Eric Schlosser's studied polemic against the global fast food industry is a welcome contribution to many high profile issues currently being debated in the Western democracies. Its focus on the deleterious long-term impact of fast food on US society, health and working conditions is well written and symptomatic of the current public agnosticism over the benefits of unregulated corporatism and global capitalism in general.

Schlosser's narrative begins in developing California with an analysis of the dynamic impact of the McDonald brothers' new fast food preparation techniques and their rapid adoption throughout the US. His history of this much-maligned corporation moves on to cover its impact on the potato-growing, beef-grinding and slaughterhouse industries. However, he does not focus purely on the noxious habits of the Golden Arches but broadens his discussion to explain how the artificial flavoring industry ensures that much fast food actually tastes good, whatever the quality of its ingredients, and to debate the hotly talked about issue - at least in the UK - of public health and general food regulation.

The guilty parties in Schlosser's analysis are clearly identified. They are the corporations that lobby governments to loosen the regulatory framework against the public interest and that routinely practice unsafe and unfair employment policies. The laissez faire Reagan administrations are lambasted for their faith in the self-regulating industry they encouraged and for capitulating to the deep-pockets of the food company lobbyists who funded many a Republican campaign. It was the combination of these dynamics which, for example, allowed ground beef companies to distribute E. coli-infected produce across Central America and not inform the public when infected goods were withdrawn from sale. The law does not even require them to follow this withdrawal process, nor can they even be forced to do so by Federal authorities.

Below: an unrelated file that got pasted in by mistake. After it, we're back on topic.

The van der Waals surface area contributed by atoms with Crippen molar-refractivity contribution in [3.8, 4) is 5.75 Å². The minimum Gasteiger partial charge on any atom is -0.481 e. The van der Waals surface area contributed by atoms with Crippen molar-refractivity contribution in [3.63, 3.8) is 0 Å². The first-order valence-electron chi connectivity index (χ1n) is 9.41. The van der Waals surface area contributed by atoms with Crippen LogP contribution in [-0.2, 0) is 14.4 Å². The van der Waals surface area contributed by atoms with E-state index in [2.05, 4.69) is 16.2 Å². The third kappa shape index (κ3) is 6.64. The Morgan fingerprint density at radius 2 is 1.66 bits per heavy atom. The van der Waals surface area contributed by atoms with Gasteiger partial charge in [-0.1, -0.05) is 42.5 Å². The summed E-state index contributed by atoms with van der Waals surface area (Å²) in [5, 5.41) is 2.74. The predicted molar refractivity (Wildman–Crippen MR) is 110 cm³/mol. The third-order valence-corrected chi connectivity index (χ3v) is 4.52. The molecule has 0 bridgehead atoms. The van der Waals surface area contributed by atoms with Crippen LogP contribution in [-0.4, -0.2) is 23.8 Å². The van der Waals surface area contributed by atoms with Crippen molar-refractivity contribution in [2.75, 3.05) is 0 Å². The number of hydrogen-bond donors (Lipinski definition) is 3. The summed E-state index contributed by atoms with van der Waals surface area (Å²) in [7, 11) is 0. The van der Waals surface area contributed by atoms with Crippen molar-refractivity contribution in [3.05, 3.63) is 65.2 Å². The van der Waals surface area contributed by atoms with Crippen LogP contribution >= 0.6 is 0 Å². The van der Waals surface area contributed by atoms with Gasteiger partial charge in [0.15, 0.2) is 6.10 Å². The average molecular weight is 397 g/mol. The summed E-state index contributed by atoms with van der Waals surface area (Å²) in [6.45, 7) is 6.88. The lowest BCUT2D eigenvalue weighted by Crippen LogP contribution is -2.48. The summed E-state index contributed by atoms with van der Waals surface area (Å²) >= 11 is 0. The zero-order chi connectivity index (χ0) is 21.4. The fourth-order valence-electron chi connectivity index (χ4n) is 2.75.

Schlosser's book is not an angry diatribe, but an analysis designed to aid informed consumer choices. This reviewer in particular has nothing against corporate profit-making and is not inherently concerned when small agricultural operators go out of business when no longer profitable. Production methods change and people must change with them. Moreover, if people want cheap and homogeneous fast food then there's nothing wrong with market responses to this demand. However, when the market is skewed in favor of the corporates such that the public cannot make informed decisions and health is threatened, then something is clearly wrong with public regulatory processes.

'Fast Food Nation' is a sweeping history of post-war US consumerism and offers a vision of a nightmare America juxtaposed against the traditional American dream. The flip sides of untrammelled prosperity are the slaughterhouse workers whose injury compensation claims are vetoed by their employers' 'independent' doctors and the numerous food poisoning cases caused partly by the lack of independent inspections of meat production facilities and partly by the lack of food tracking processes in the distribution firms. This book will be an eye-opener for anyone who wants to know why their lifestyle is what it is.